One of my favorite quotes that actually inspired me to start my first business was from Tony Robbins. The quote goes something like, “If you are committed, you will always find a way.” That stuck with me. It’s like, “You’re right. I’d be totally committed.”If my first business doesn’t work out, I’ll use those lessons to fuel my part two to say, “I know what doesn’t work. Let me start another business and use those learning lessons to be more successful on my second one.” It’s just keep on going and not giving up and being willing to be adaptive and change. Failing forward is a big characteristic of being an entrepreneur. If you look at Steve Jobs, he got fired from the company that he built. Somebody could say, “That’s failing.” At the time, he viewed it as a failure, but if you read his biography, he said that looking back, that was the best thing that could have happened to him, and because of that, he was able to come back and bring Apple to the next level. We probably never would have the iPad if he wasn’t fired. He would have made better computers.
Another characteristic is being agile, being willing to pivot, but knowing also when to pivot. Pivot’s a big word now in the business world, and I agree. There’s two things about pivot. One is don’t pivot too soon. Sometimes your idea’s good but you’re just not giving it enough time. Maybe you haven’t given it enough endurance to at least see if it’s going to work. They were about to pull the plug on Seinfeld back in the day, but they said, “Let’s do a few more episodes. See what happens.” Good thing they didn’t pivot and cancel that show. After the instincts that you’ve given it all you’ve got and this is not working, instead of giving up, how can you change the model? Change the rules of that game to make it work. For instance, one of my “failures” was I started a college planning center called The Next Step College Planning Center. It was like a Sylvan, like a Huntingdon, but instead of doing everything that they do, we very hyper-focus on college and career planning.
It’s almost like an outsourced guidance counselor on steroids. There’s a retail center, great location, very suburban across from the most popular mall in Rochester above Starbucks. It just didn’t work out. There was not enough individual families to pay for the service where we were able to make it a profitable business model, paying the rent, paying the instructors, etc. We ended up closing that retail center, but we pivoted it. I looked at what we had and we had created a world class college planning curriculum. That was the crux of the program. That was created by a PhD in the college planning filed, four-year veteran PhD. We created this incredible college planning curriculum.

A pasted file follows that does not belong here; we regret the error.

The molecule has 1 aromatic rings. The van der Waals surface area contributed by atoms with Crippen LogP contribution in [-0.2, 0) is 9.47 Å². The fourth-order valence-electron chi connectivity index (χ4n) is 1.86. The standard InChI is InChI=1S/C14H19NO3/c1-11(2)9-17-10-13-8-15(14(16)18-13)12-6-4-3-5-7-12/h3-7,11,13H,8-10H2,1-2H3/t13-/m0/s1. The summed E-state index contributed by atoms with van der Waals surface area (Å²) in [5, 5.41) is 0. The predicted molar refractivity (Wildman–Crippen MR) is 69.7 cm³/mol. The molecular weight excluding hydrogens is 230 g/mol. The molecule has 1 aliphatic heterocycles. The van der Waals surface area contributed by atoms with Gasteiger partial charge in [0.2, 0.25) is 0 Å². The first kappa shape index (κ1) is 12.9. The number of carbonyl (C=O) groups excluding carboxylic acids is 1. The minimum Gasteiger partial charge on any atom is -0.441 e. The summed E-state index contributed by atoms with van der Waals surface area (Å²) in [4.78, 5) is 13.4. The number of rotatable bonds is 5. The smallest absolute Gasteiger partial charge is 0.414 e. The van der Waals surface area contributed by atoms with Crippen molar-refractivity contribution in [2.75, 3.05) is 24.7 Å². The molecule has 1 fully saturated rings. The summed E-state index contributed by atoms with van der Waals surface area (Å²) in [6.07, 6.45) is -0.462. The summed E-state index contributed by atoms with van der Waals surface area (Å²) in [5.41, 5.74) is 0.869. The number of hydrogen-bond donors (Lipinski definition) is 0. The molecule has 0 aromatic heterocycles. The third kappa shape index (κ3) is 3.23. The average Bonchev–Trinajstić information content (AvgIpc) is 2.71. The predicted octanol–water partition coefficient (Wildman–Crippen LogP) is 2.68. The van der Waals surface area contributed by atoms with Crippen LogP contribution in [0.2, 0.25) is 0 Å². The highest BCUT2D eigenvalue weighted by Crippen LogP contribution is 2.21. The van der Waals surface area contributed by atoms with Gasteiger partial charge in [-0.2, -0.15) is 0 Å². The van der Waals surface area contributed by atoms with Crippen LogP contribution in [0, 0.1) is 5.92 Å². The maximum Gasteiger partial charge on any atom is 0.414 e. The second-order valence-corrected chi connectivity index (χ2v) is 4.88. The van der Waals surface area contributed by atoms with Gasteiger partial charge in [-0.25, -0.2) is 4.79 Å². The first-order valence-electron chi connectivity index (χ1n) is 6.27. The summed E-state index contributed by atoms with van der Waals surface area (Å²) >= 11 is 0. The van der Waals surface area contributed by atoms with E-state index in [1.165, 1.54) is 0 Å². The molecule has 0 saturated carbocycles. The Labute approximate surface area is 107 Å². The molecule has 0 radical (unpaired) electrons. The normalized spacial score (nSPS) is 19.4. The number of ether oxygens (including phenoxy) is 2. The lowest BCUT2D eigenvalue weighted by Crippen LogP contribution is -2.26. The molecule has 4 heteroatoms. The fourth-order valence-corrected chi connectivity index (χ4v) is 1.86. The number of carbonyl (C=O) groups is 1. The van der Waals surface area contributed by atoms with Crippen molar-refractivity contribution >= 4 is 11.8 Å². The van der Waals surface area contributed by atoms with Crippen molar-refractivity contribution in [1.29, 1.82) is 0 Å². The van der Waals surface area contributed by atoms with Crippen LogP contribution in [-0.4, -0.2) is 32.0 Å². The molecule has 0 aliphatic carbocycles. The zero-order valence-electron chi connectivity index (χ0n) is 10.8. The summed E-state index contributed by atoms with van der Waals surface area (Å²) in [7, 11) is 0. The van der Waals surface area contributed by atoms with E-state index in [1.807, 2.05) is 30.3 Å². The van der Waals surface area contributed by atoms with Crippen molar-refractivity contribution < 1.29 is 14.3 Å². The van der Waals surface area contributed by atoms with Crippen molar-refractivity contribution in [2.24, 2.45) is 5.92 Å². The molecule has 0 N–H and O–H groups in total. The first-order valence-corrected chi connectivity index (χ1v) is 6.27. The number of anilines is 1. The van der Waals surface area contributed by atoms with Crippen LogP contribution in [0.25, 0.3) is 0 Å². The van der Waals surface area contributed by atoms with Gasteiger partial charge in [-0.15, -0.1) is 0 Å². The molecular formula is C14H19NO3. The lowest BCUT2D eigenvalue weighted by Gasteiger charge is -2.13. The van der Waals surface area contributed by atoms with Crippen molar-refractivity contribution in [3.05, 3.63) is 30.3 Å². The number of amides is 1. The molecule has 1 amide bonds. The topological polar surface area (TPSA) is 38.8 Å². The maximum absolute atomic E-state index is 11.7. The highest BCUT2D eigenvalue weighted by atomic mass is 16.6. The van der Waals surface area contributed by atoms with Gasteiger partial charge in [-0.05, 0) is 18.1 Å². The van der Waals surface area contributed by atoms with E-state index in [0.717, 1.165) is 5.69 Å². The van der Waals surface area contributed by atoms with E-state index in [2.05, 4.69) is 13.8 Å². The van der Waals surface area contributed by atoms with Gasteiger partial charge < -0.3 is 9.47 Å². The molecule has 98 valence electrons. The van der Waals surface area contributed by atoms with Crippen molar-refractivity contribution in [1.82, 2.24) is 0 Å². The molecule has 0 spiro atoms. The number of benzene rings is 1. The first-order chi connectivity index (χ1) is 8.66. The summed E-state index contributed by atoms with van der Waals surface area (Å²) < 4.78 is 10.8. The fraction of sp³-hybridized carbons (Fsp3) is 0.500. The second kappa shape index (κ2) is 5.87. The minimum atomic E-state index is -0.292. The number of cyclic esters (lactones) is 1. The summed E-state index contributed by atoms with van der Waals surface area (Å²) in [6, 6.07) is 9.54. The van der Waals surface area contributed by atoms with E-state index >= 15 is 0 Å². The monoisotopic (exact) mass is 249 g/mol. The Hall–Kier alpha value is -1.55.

When we closed the retail center, we put it online with videos and downloadable homework and resources and articles and training videos for counselors to deliver it. It became an online college planning curriculum that I would license to boys and girls clubs and charter schools and high schools and YMCAs. From the ashes, we picked up what was still a really good product and took that retail model and turned it into a really robust online college planning curriculum that now we license to boys and girls clubs and some charter schools, etc. It’s still the same business, still the same employee identification number, but it went from this failed “retail center” to all online. We pivoted. That’s another big trait of successful entrepreneurs, that they know first of all when to pivot and have the courage to pivot, and so keep all of the endurance and energy that they had when they originally started the business to make sure that they can make the second go of it a great success.
I love that because you’re not throwing the baby out with the bathwater. You’re taking the lessons learned before you pivot onto the next thing. Once you do that, there’s a great deal of learning there which is really fantastic. I can’t let you go without talking about this very thought-provoking break-through-the-clutter title, Make Love in the Workplace book as well as one of your keynotes. Everybody knows the importance of having a good culture and a good team. Tell us what you mean by Make Love in the Workplace.
What’s really important to me especially as I built my national magazine was always culture first. People first, culture first. It’s just my nature. I just love people and if I hired somebody, I want to make sure that they were empowered to be engaged and take ownership and really want to do as great a job as they can. What we did is constantly brainstormed different strategies, different ways to keep people engaged in the workplace. I started writing a blog about it.